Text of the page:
There is, however, no participation by citizens in the government's decision-making process. Although the Icelandic people bailed out the banks after their collapse in October 2008, we have no say in their governance. Although the banks promptly wrote-off loans worth billions of krónas, we are not -- nor are our members of Parliament -- allowed to know the identities of the beneficiaries of this largesse.

The businessmen and bankers who led us to ruin continue to sit on the boards of our largest institutions. The politicians and bureaucrats who oversaw the corruption and incompetence that bankrupted us still hold positions of authority and influence. The media that served primarily to cheer on the plutocrats remain firmly in place.

Meanwhile, the rest of us -- who were foolish enough to believe their stories of Icelandic superiority -- are under their thumbs more than ever. When our economy was expanding exponentially, many Icelanders took out the largest loans the banks would give them. As the banks were in a very generous mood in those days, these loans often exceeded the borrowers' ability to pay. To maximize the loan amounts, and to get around the requirement that loans issued by Icelandic banks be tied to the rate of inflation, which was quite high during the mid-2000s, borrowers were encouraged to take out loans indexed to foreign currencies.

When the Icelandic króna -- along with our economy -- collapsed in 2008, the principal amount owed on these loans quickly doubled, putting an enormous strain on households at a time when mass layoffs and rapidly increasing commodity prices were decimating their budgets.

The lenders had conveniently overlooked a 2001 law that explicitly banned such loans. Now that the Icelandic Supreme Court has declared these loans to be illegal, the banks are once again in danger of collapse, apparently because they no longer satisfy the ESA capital requirements.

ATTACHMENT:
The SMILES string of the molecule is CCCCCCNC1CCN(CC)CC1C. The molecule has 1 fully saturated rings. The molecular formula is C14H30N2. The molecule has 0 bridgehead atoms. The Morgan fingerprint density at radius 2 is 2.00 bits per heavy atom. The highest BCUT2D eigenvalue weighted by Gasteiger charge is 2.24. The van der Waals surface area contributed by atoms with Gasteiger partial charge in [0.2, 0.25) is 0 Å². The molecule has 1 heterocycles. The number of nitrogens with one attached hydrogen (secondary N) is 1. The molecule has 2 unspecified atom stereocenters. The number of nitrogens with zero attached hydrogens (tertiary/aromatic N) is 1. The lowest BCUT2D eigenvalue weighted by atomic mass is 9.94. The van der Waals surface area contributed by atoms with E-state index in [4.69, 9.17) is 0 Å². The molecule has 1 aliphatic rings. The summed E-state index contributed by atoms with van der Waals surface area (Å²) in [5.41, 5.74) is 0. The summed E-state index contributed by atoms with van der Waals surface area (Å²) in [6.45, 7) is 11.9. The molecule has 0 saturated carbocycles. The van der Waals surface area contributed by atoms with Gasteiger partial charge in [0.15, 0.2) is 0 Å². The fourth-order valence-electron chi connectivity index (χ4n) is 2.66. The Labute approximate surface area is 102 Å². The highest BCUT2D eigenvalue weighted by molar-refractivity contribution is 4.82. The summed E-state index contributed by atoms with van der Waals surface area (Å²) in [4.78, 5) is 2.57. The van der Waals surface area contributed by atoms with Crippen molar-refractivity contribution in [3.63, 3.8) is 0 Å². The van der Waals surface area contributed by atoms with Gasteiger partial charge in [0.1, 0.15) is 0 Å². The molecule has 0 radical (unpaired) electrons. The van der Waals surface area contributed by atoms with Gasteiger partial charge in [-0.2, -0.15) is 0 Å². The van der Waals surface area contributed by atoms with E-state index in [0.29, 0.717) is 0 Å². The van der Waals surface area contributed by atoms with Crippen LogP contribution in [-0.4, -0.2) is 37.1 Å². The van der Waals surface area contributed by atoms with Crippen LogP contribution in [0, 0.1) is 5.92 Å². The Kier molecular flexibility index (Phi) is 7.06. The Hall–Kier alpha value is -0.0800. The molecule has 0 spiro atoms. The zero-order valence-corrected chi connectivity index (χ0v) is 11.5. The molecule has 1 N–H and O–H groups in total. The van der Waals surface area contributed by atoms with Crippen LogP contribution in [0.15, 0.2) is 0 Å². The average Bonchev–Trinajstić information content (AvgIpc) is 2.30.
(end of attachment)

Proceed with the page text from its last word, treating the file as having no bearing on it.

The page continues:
Although it is doubtful that the borrowers will be relieved of their obligation to repay the original principal, it would seem only fair that they not be required to pay any interest above the rate recited in their loan agreements. Unfortunately, the powers-that-be do not believe that's going to be enough, so they have decided that the (unelected) regulators who failed to halt these loans in the first place are somehow empowered to decide the appropriate rate of interest in these private contracts.

If the state can re-write these contracts (for the greater good, of course), what's to stop it from re-writing other contracts? If a grocery store is in financial trouble because it miscalculated what it needed to charge to make a profit, will the government force its customers to retroactively pay the price some bureaucrat decides it should have charged? If a manufacturer faces bankruptcy because of the costs required to repair a defective product or to clean up toxic waste, will the government decide that the initial price of its product was too low, and impose a surcharge on buyers?

One of the heroes of the neo-liberal movement, F.A. Hayek stated in The Road to Serfdom that central economic planning by the state would inevitably lead towards totalitarianism because timely and decisive action would be needed to achieve the specific ends the state decides are of utmost importance. Democracies move too slowly to attain these ends, so the arbitrary powers of government would grow. Although the state's primary role should be limited to ensuring the rule of law -- and I'm aware of no law that guarantees banks a specific profit on loans (our government apparently believes that the banks, unlike other free market private enterprises, which have an opportunity to profit from their activities, should have an absolute, guaranteed at any cost right, to never lose money) or permits the state to re-write private contracts -- that limited role is at odds with the state's concern that the banks' default would irreparably damage the country's financial system.